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EDITORIAL – Confidence a key factor


luigimarshall, [email protected]

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On Tuesday the Minister of Finance will present his annual Budget to Parliament and many eager ears will be listening for whatever ease he may be able to offer the populace in the midst of this very serious recession.
It is difficult for any Minister of Finance at this time, whether in small developing countries or in the major developed economies, for all kinds of reasons, but principally because no man is an island and all the economies of this world are interconnected to some extent.
It is certainly so in our case because our tourism and international business trade, for example, depends on the health of the major metropolitan economies. The Budget therefore will have to take account of the international realities and Barbadians, though hoping for some ease, will have to recognize there is only so much that can be done.
Fiscal deficits are now a troublesome thorn in the side of most economies. Both the United States and Britain, for example, are tackling this issue
in the face of a recession that sees government revenues decreasing amidst the inevitable calls on the public purse for money to help the vulnerable groups, and for government to meet the usual expenses of running the country.
Our economy faces these problems too, but we have to tackle them without the resources of the other countries, whose natural endowments allow them to export their way out of the recession.
We have to depend on our people as our major resource and we therefore have to pull together at this time and support those initiatives that will help us out of the present situation.
Against this background, the antisocial behaviour we are witnessing in parts of the world and in our own backyard must not be allowed to overshadow and dominate the situation.
Violent attacks on businesses, business people and the police can be as destructive on the economy as the failure of a financial institution because they both affect the confidence of the public, both here and abroad.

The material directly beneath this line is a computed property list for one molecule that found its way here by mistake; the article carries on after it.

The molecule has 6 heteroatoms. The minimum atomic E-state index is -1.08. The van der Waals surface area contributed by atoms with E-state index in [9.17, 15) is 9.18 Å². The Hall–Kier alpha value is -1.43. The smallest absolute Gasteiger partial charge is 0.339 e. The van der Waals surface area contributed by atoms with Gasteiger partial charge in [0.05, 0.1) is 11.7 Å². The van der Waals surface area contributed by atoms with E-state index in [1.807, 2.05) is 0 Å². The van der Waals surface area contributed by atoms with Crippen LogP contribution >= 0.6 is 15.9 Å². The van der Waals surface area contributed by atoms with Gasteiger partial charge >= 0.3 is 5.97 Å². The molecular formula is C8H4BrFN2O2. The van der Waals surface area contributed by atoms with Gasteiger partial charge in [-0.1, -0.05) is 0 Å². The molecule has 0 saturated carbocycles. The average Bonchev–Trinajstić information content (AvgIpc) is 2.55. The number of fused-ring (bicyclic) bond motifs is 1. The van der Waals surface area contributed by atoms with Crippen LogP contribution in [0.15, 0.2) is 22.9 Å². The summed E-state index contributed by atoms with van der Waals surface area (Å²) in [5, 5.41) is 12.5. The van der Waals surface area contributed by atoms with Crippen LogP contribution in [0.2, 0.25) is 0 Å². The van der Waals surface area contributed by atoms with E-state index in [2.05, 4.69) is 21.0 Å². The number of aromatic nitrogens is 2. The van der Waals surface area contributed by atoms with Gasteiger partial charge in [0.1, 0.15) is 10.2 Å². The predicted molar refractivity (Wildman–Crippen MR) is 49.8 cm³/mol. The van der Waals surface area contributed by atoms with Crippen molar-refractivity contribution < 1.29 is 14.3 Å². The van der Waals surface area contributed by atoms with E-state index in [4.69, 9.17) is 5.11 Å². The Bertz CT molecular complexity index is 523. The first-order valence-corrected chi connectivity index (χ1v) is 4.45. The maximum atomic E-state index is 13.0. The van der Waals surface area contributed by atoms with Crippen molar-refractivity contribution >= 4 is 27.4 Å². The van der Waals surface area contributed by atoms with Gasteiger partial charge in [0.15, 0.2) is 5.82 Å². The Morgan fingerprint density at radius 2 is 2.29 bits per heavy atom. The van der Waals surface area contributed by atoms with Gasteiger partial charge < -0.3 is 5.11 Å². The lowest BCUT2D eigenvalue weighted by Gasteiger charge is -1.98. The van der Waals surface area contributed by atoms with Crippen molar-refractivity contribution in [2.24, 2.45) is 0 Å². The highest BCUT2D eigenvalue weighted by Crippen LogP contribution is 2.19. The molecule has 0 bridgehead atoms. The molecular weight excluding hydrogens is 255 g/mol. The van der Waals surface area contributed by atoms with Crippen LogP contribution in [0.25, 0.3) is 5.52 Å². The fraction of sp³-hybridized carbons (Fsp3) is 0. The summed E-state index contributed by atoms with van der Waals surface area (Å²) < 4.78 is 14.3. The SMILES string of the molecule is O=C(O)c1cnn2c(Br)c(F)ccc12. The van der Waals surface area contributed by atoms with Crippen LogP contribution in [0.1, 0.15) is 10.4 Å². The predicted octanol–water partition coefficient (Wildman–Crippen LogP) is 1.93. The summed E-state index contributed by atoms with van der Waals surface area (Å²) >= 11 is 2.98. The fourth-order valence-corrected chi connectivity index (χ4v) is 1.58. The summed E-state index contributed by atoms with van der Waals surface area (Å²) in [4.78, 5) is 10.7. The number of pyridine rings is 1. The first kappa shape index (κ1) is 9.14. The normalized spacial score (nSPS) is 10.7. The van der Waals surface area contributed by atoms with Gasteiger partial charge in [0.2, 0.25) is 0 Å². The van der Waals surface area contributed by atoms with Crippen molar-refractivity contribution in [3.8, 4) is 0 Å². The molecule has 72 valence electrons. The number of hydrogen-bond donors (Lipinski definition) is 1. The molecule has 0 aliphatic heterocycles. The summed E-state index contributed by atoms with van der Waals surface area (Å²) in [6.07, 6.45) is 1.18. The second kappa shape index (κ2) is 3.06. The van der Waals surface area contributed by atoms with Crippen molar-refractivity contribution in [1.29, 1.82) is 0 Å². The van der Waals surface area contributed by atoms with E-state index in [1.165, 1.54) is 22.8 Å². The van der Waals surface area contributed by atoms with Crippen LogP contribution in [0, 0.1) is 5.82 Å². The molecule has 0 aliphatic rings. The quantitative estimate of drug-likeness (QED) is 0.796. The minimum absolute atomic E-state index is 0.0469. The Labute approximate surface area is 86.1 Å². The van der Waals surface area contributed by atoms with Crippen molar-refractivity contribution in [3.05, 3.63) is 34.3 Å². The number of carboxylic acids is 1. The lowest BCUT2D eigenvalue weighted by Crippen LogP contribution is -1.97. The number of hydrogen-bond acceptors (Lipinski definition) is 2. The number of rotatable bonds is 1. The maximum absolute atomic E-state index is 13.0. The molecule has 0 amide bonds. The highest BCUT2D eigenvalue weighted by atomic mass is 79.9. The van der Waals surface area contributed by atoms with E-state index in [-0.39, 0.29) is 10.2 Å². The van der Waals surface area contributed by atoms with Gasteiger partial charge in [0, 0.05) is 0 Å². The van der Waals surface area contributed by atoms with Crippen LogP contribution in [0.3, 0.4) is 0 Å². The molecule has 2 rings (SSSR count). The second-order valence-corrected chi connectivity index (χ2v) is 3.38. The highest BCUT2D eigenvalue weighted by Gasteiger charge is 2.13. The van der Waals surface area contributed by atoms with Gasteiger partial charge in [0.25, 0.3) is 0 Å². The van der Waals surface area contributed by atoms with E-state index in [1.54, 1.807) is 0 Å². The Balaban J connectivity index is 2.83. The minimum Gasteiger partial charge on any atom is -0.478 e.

Confidence is therefore an important ingredient in restoring the economy and whatever Mr Sinckler will try to do, by way of adjusting the fiscal climate, his primary responsibility must be maintaining confidence in our economy.
He must treat this as a matter of the first order. Experience has shown that investors, whether small or large, are disinclined to undertake business risks with their monies if they are unsure of the economy.
So far Government has been able to maintain employment and our foreign reserves are still 20 weeks of imports. Since the recession now seems to be lasting longer than at first thought, we anticipate that every effort must continue to be made to maintain these key criteria at these levels.
We are not unmindful of the fact that political considerations are part and parcel of the budgetary process, and that growth in the economy is essential but difficult, given our reliance on tourism and other services when our market sources are in serious economic difficulties.
We therefore urge the minister to be realistic in his proposals.
A runaway deficit will threaten our standard of living and revenues are not as robust as one would wish.
The Minister of Finance must therefore be as skilled in his calibration as the brain surgeon, as he seeks to avoid damage to vital organs of the economy while mending areas in need of repair.
Such an exercise requires one eye to be kept on the economics of the situation and another on the social and other realities.
Mr Sinckler’s task is not an easy one. We wish him well.
 

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